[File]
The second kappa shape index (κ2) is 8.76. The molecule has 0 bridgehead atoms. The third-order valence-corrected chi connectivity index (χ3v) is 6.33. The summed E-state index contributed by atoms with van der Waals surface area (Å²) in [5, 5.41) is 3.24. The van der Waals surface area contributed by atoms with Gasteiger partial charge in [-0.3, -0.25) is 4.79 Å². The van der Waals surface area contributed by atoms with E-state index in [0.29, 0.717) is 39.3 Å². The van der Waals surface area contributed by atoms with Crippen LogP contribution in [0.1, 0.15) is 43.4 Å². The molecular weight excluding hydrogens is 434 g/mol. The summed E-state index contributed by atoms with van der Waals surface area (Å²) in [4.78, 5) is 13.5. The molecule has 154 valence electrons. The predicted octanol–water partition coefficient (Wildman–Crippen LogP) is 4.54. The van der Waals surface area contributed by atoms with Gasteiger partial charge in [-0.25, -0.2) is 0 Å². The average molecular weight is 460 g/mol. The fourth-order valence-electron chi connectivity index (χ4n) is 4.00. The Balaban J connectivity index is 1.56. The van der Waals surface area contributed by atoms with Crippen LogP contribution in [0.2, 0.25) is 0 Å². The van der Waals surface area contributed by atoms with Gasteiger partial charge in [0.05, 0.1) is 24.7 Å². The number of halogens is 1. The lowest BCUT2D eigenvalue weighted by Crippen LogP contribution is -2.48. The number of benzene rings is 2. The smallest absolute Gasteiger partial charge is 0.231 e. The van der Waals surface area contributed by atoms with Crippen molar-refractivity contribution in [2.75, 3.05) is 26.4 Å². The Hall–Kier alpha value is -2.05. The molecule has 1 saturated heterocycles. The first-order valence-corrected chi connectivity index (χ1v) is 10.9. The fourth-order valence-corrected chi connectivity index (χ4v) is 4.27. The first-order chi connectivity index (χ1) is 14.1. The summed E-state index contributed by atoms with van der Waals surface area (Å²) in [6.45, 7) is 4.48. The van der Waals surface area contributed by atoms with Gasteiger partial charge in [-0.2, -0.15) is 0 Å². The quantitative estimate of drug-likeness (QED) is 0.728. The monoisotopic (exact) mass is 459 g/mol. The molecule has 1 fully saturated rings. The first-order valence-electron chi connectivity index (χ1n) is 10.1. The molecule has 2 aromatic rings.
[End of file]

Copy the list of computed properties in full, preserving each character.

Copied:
The second kappa shape index (κ2) is 8.76. The molecule has 0 bridgehead atoms. The third-order valence-corrected chi connectivity index (χ3v) is 6.33. The summed E-state index contributed by atoms with van der Waals surface area (Å²) in [5, 5.41) is 3.24. The van der Waals surface area contributed by atoms with Gasteiger partial charge in [-0.3, -0.25) is 4.79 Å². The van der Waals surface area contributed by atoms with E-state index in [0.29, 0.717) is 39.3 Å². The van der Waals surface area contributed by atoms with Crippen LogP contribution in [0.1, 0.15) is 43.4 Å². The molecular weight excluding hydrogens is 434 g/mol. The summed E-state index contributed by atoms with van der Waals surface area (Å²) in [4.78, 5) is 13.5. The molecule has 154 valence electrons. The predicted octanol–water partition coefficient (Wildman–Crippen LogP) is 4.54. The van der Waals surface area contributed by atoms with Gasteiger partial charge in [-0.25, -0.2) is 0 Å². The average molecular weight is 460 g/mol. The fourth-order valence-electron chi connectivity index (χ4n) is 4.00. The Balaban J connectivity index is 1.56. The van der Waals surface area contributed by atoms with Crippen LogP contribution in [0.2, 0.25) is 0 Å². The van der Waals surface area contributed by atoms with Gasteiger partial charge in [0.05, 0.1) is 24.7 Å². The number of halogens is 1. The lowest BCUT2D eigenvalue weighted by Crippen LogP contribution is -2.48. The number of benzene rings is 2. The smallest absolute Gasteiger partial charge is 0.231 e. The van der Waals surface area contributed by atoms with Crippen molar-refractivity contribution in [2.75, 3.05) is 26.4 Å². The Hall–Kier alpha value is -2.05. The molecule has 1 saturated heterocycles. The first-order valence-corrected chi connectivity index (χ1v) is 10.9. The fourth-order valence-corrected chi connectivity index (χ4v) is 4.27. The first-order chi connectivity index (χ1) is 14.1. The summed E-state index contributed by atoms with van der Waals surface area (Å²) in [6.45, 7) is 4.48. The van der Waals surface area contributed by atoms with Gasteiger partial charge in [-0.2, -0.15) is 0 Å². The quantitative estimate of drug-likeness (QED) is 0.728. The monoisotopic (exact) mass is 459 g/mol. The molecule has 1 fully saturated rings. The first-order valence-electron chi connectivity index (χ1n) is 10.1. The molecule has 2 aromatic rings.